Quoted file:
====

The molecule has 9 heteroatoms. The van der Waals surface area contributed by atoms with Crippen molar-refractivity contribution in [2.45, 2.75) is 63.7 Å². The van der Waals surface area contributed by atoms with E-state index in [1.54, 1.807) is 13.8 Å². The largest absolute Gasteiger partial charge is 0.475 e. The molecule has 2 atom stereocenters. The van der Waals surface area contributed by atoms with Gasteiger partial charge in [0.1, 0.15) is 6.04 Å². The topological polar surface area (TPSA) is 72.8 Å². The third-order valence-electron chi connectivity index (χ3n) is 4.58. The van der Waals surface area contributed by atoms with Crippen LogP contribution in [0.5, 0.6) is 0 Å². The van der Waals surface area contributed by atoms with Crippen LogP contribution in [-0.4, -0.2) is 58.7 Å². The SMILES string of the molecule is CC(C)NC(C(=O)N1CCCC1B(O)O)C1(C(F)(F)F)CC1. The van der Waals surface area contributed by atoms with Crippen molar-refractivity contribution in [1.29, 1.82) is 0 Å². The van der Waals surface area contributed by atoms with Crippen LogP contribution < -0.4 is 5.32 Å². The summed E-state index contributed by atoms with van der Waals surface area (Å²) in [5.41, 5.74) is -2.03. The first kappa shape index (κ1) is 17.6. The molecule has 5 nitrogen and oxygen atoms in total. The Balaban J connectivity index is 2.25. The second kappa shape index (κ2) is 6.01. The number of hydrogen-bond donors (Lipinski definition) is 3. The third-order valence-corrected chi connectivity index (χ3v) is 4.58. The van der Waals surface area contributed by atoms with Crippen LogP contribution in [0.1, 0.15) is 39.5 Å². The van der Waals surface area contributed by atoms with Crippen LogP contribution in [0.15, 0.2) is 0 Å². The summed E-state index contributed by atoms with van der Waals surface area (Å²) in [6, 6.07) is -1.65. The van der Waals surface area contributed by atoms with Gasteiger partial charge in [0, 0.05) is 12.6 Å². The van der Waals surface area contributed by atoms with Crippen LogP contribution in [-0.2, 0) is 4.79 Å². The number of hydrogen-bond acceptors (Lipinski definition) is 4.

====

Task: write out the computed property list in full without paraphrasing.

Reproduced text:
The molecule has 9 heteroatoms. The van der Waals surface area contributed by atoms with Crippen molar-refractivity contribution in [2.45, 2.75) is 63.7 Å². The van der Waals surface area contributed by atoms with E-state index in [1.54, 1.807) is 13.8 Å². The largest absolute Gasteiger partial charge is 0.475 e. The molecule has 2 atom stereocenters. The van der Waals surface area contributed by atoms with Gasteiger partial charge in [0.1, 0.15) is 6.04 Å². The topological polar surface area (TPSA) is 72.8 Å². The third-order valence-electron chi connectivity index (χ3n) is 4.58. The van der Waals surface area contributed by atoms with Crippen LogP contribution in [0.5, 0.6) is 0 Å². The van der Waals surface area contributed by atoms with Crippen LogP contribution in [-0.4, -0.2) is 58.7 Å². The SMILES string of the molecule is CC(C)NC(C(=O)N1CCCC1B(O)O)C1(C(F)(F)F)CC1. The van der Waals surface area contributed by atoms with Crippen molar-refractivity contribution in [1.29, 1.82) is 0 Å². The van der Waals surface area contributed by atoms with Crippen LogP contribution < -0.4 is 5.32 Å². The summed E-state index contributed by atoms with van der Waals surface area (Å²) in [5.41, 5.74) is -2.03. The first kappa shape index (κ1) is 17.6. The molecule has 5 nitrogen and oxygen atoms in total. The Balaban J connectivity index is 2.25. The second kappa shape index (κ2) is 6.01. The number of hydrogen-bond donors (Lipinski definition) is 3. The third-order valence-corrected chi connectivity index (χ3v) is 4.58. The van der Waals surface area contributed by atoms with Crippen LogP contribution in [0.1, 0.15) is 39.5 Å². The van der Waals surface area contributed by atoms with Crippen LogP contribution in [0.15, 0.2) is 0 Å². The summed E-state index contributed by atoms with van der Waals surface area (Å²) in [6, 6.07) is -1.65. The van der Waals surface area contributed by atoms with Gasteiger partial charge in [0, 0.05) is 12.6 Å². The van der Waals surface area contributed by atoms with Crippen LogP contribution in [-0.2, 0) is 4.79 Å². The number of hydrogen-bond acceptors (Lipinski definition) is 4.